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Reminder: Nassau grouper closed season begins December 1 in The Bahamas

Officially law last year (see here), Nassau grouper fishing season is closed in The Bahamas from December 1st to February 28th. This is to help populations recover and stop unsustainable fishing practices on their spawning aggregations. Let us all do our part and help spread the word.

By |December 1st, 2016|Categories: Fish, Regulations|Tags: , |1 Comment

Recent work on Nassau Grouper spawning aggregations asks us to rethink current fishing regulations

An exciting new publication just came out helping us better understand Nassau grouper populations in The Bahamas (article here). Using acoustic telemetry data, Dr. Craig Dahlgren and others recorded the movements of different sized Nassau grouper to examine when and where individuals would migrate to spawning aggregations. They found that individuals did not migrate to aggregation sites until they were 54 cm in total body length, suggesting a new and increased minimum size limit for fishing regulations on Nassau grouper. To illustrate, current Bahamian regulation permits a minimum catch size of 3 lbs (1.36 kg), which in our own work on Nassau grouper, we have found individuals to weigh over this amount  at 43 cm, ~10 cm less than their potential size of maturation. Furthermore, their movement data also suggests that individuals migrating for the first time were slower than ‘seasoned’ individuals but their swimming speeds were similar on their return home suggesting migration movement behaviors may be learned.
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Nassau Grouper Research in The Bahamas

A recent article from The Tribune 242 (Click HERE) discusses how  Nassau grouper populations in The Bahamas are still under threat due to high levels of poaching on spawning aggregations despite a closed season that was established in 2004. A definite highlight in this article is how much effort The Bahamas is currently putting forth to reverse this situation, and […]

Fish Rules

A substantially revised version of the fishing regulations app Fish Rules is out. It is really cool – check it out.

By |March 17th, 2016|Categories: Featured, Fish, Regulations|0 Comments

Bahamas MPAs Featured

In one of the top ecology journals. See page 2.

Friends of the Environment Shark Course

Here are some photos of our recent course we did with Friends of the Environment focused on shark ecology and conservation. This two day course was inspired to help educate students on the importance of the recent shark ban that prohibits commercial shark fishing and promotes a catch and release recreational program nationwide here in The Bahamas. Further, the course went […]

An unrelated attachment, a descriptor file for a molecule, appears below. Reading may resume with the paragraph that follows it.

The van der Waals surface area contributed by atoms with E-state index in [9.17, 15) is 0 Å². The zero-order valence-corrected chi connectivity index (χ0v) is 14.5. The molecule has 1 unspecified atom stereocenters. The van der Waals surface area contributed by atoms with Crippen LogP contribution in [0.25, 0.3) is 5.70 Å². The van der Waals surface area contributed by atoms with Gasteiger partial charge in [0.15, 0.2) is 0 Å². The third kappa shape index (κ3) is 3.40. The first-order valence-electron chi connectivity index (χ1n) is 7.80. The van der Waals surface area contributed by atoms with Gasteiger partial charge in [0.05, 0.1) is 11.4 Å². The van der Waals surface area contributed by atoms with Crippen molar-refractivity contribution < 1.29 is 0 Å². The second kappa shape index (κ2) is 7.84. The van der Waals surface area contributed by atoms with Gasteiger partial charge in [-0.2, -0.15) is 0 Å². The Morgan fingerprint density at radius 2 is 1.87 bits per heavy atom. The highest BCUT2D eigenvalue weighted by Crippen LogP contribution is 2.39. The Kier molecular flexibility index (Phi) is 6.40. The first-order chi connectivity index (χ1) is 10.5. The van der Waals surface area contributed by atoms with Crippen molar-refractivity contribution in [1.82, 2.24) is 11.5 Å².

‘Save The Bays urges government to deal swiftly with Clifton oil pollution’

Check out this article  summarizing the latest research regarding Clifton Bay’s impact on its nearby environment. Above are some photos from the garden during my visit in late April where I was impressed by the density and size of fish that use the garden and nearby patch reefs.

By |June 12th, 2015|Categories: Artificial Reefs, citizen science, Coral, Regulations, tourism|0 Comments

Sometimes Protecting One Species Harms Another

An article about how increasing parrotfish populations in parts of the Pacific may be harming coral reefs.  This parallels the potential scenario in The Bahamas, where increasing turtle populations may graze down seagrass beds, as has been seen in Bermuda.  Photo from Jenny Huang via Flickr.

By |February 12th, 2015|Categories: Coral, Fish, herpetology, Regulations, seagrass|0 Comments

Annual Closed Season for Nassau Grouper

Good news! The Bahamian government has established a closed season (no fishing or possession allowed) for Nassau grouper from December 1st- February 28 this year and EVERY YEAR from here on out. You can read more about this closure here and here. This is great news for Bahamian coral reefs! We have posted about Nassau grouper before and you […]

By |December 3rd, 2014|Categories: Current Events, Endangered species, Enforcement, Fish, Regulations|0 Comments

Crawfish Haul Perhaps Worst in Years

Poaching is becoming a very serious issue.

By |August 28th, 2014|Categories: Fish, lobster, Overfishing, Policy, Regulations|0 Comments